The results of our study will exhibit the efficacy and tolerability of durvalumab as maintenance therapy after daily carboplatin plus radiotherapy.
During the first registration (before induction chemoradiotherapy), 70 patients will be included; then, we include 58 patients during the second registration (before durvalumab treatment after chemoradiotherapy). https://jcrb.niph.go.jp/.
The primary endpoint of the current study is the 12-month progression-free survival (PFS) rate after the initiation of durvalumab.
The secondary endpoints are the feasibility, objective response, PFS, overall survival, and adverse events.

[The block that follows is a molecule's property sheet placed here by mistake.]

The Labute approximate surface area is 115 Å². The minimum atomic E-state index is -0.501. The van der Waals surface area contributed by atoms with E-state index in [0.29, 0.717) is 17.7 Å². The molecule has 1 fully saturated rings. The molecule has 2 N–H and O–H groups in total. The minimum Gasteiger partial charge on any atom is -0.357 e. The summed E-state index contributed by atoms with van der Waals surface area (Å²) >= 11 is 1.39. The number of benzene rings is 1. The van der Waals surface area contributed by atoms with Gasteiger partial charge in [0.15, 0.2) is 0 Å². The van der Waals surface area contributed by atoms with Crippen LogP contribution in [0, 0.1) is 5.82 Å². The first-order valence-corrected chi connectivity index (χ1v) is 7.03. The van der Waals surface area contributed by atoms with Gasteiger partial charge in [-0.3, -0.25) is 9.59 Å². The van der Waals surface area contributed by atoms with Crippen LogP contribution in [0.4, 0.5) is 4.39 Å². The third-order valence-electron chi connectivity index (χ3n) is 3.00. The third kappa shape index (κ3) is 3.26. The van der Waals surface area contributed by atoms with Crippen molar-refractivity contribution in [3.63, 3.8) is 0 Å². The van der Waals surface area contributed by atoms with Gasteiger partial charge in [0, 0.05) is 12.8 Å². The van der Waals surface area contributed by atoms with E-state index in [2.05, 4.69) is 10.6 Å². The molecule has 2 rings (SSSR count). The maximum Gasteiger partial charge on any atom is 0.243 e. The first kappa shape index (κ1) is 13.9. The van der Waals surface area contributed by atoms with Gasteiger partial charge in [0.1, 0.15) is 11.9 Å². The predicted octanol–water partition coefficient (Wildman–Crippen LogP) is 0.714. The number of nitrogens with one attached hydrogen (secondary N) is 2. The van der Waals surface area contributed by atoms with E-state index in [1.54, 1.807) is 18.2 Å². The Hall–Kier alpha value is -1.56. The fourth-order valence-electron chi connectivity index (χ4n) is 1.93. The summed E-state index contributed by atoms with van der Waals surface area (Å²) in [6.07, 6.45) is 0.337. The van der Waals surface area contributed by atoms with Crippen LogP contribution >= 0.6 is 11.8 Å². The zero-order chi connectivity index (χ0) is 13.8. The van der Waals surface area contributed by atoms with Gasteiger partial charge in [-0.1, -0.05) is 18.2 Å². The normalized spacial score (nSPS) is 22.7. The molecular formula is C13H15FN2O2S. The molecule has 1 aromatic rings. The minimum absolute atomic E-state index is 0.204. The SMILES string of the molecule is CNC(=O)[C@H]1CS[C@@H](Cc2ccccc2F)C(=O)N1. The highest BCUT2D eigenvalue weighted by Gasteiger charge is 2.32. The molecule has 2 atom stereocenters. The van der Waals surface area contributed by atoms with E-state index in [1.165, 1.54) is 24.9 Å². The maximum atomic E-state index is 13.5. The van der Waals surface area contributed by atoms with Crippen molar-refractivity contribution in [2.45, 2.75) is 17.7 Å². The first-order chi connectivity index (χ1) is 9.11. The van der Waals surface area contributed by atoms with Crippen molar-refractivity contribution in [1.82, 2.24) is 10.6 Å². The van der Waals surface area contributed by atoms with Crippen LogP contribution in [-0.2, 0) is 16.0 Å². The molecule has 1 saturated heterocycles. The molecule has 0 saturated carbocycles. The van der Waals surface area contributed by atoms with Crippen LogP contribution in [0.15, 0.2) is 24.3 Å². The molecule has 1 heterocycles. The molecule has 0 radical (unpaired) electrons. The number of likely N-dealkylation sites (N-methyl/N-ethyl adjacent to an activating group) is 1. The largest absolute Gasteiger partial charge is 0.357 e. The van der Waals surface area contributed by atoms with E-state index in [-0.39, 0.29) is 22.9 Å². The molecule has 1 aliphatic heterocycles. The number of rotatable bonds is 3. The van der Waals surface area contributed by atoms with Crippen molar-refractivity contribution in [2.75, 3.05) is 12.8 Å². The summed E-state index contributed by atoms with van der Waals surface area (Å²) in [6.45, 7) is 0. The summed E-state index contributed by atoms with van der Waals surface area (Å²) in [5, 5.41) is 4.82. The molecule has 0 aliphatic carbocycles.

Chemoradiotherapy is a standard treatment for patients with locally advanced stage III non-small cell lung cancer (NSCLC). Combination regimens used in daily practice include platinum derivatives plus third-generation agents such as cisplatin plus docetaxel  and carboplatin plus paclitaxel . However, chemoradiotherapy has not been widely applicable for patients with locally advanced NSCLC (LA-NSCLC). Accordingly, most patients with a performance status (PS) of 0 to 1 and aged less than 70 years receive chemoradiotherapy [1,2,3,4,5]. The remaining patients are treated with radiotherapy alone without chemotherapy and immune checkpoint inhibitors (ICIs). Therefore, the outcomes of these patients are poor, with a 5-year survival rate of < 10% compared to the 5-year survival rate of approximately 15% observed when patients receive chemoradiotherapy [6, 7].